TELEGRAM FROM (STALIN) TO MAO ZEDONG, VIA KRASOVSKYCITATION SHARE DOWNLOAD
get citationTelegram from Stalin to Mao encouraging a prolonging of the war and giving advice on the conduct of operations against allied troops."Telegram from (Stalin) to Mao Zedong, via Krasovsky" June 05, 1951, History and Public Policy Program Digital Archive, APRF, Fond 45, Opis 1, Delo 339, Listy 17-18 http://digitalarchive.wilsoncenter.org/document/112106
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CIPHERED TELEGRAM No. 3410
FOR Comrade MAO ZEDONG
I received your telegram of June 4, and also the two directives of Comrade Peng Dehuai.
I also think, as do you, that the war in Korea should not be speeded up, since a drawn out war, in the first place, gives the possibility to the Chinese troops to study contemporary warfare on the field of battle and in the second place shakes up the Truman regime in America and harms the military prestige of the Anglo-American troops.
In my telegram I wrote mainly about the fact that it is risky to conduct maneuvers if there are no strong defensive fortifications in the rear, to which the main forces could be quickly withdrawn. Comrade Peng Dehuai writes that he is creating three defensive lines in the rear. If this is done and the defensive lines are truly serious, then the affair will proceed in a better way and the troops will not fall into encirclement.
You complain that you have little artillery, antitank guns and other arms. I communicated to you two months ago that the Poles have retracted their orders and we therefore could make for you additional deliveries of arms in this year, thus increasing the volume of military credit for 1951. Comrade Zhou Enlai welcomed this report of mine and told us that you will soon send new applications. However, there are no new applications from you. Why is this? How is this explained? Again I communicate to you that we could make new deliveries of artillery for you if you want this.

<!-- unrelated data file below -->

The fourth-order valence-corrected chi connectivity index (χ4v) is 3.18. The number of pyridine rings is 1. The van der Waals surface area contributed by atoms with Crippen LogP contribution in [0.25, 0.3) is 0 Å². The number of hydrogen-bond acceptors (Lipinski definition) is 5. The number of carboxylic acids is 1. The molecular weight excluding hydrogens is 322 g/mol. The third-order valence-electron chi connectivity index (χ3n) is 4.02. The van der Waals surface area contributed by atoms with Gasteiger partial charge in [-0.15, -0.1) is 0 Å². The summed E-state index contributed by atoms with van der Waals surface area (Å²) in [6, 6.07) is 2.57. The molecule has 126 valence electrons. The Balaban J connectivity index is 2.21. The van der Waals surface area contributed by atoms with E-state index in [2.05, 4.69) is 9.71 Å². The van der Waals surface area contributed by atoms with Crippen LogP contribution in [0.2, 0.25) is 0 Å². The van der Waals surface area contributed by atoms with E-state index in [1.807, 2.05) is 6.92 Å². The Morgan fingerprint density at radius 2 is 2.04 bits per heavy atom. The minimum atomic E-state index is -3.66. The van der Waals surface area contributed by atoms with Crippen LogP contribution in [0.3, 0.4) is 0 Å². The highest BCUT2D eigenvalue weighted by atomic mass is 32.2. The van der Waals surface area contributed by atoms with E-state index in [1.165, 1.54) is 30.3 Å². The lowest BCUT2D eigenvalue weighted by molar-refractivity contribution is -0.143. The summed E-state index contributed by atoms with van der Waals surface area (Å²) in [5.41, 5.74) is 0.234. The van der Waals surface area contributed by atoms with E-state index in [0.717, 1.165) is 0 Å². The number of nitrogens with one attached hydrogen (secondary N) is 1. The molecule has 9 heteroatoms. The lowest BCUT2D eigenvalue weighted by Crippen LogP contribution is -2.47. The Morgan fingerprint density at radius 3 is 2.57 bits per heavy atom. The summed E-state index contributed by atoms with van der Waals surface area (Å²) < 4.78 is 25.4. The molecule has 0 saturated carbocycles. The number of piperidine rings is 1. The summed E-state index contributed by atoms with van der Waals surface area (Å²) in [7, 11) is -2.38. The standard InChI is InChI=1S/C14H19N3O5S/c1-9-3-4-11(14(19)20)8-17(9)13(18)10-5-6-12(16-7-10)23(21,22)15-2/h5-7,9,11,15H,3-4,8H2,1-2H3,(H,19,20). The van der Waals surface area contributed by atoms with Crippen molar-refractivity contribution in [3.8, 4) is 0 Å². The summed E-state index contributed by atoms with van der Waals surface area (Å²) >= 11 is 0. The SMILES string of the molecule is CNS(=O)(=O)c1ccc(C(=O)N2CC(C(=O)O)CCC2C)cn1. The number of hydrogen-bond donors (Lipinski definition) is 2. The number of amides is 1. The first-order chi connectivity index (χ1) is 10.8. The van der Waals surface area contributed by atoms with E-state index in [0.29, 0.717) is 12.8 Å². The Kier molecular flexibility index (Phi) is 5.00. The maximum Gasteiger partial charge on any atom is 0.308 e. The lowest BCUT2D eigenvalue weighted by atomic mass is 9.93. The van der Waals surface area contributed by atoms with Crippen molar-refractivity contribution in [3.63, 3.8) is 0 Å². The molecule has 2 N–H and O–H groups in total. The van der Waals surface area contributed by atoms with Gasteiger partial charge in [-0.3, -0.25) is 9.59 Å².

Comrade Peng Dehuai is right that it is necessary to strengthen the operations of partisan detachments in the enemy's rear. This is absolutely necessary.
Comrade Peng Dehaui writes about the presence of a relatively high fighting spirit among the Anglo-American troops, and about the fact that "serious rightist moods" have appeared among the Chinese troops. In my opinion this is explained by the fact that your local maneuvers with some forward advance but then a falling back, repeated several times, create among your troops the impression of weakness of Chinese and Koreans, but create among the Anglo- American troops the impression of their might. I fear that this situation can undermine the spirit of the Chinese-Korean troops. I think that it will not be possible to crush these unhealthy moods unless you prepare and carry out a serious blow to the enemy with the defeat of three to four enemy divisions. This would lead to a serious turnaround in the moods of the Chinese-Koreans as well as among the Anglo-American troops. This, of course, will not be broad and far from being an offensive, will be only a serious short blow against the enemy, but this will be the kind of blow that will sober up the enemy and raise the fighting spirit of the Chinese-Korean troops. Moreover this would give you the possibility of undertaking then wider and more successful local maneuvers needed to exhaust the enemy.
5 June 1951